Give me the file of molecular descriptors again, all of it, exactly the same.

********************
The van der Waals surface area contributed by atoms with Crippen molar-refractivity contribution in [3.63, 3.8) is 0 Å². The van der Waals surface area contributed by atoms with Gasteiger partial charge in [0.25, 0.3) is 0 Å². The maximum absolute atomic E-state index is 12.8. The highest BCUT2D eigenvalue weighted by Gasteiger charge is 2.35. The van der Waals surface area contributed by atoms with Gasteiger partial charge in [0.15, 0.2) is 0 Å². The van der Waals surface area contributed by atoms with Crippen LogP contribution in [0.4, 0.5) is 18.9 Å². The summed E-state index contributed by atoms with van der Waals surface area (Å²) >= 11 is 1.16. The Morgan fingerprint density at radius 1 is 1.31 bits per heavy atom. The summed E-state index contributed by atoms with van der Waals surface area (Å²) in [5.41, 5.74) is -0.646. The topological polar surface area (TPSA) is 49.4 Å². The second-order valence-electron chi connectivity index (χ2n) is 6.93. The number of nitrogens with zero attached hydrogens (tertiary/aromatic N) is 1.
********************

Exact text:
The van der Waals surface area contributed by atoms with Crippen molar-refractivity contribution in [3.63, 3.8) is 0 Å². The van der Waals surface area contributed by atoms with Gasteiger partial charge in [0.25, 0.3) is 0 Å². The maximum absolute atomic E-state index is 12.8. The highest BCUT2D eigenvalue weighted by Gasteiger charge is 2.35. The van der Waals surface area contributed by atoms with Gasteiger partial charge in [0.15, 0.2) is 0 Å². The van der Waals surface area contributed by atoms with Crippen LogP contribution in [0.4, 0.5) is 18.9 Å². The summed E-state index contributed by atoms with van der Waals surface area (Å²) >= 11 is 1.16. The Morgan fingerprint density at radius 1 is 1.31 bits per heavy atom. The summed E-state index contributed by atoms with van der Waals surface area (Å²) in [5.41, 5.74) is -0.646. The topological polar surface area (TPSA) is 49.4 Å². The second-order valence-electron chi connectivity index (χ2n) is 6.93. The number of nitrogens with zero attached hydrogens (tertiary/aromatic N) is 1.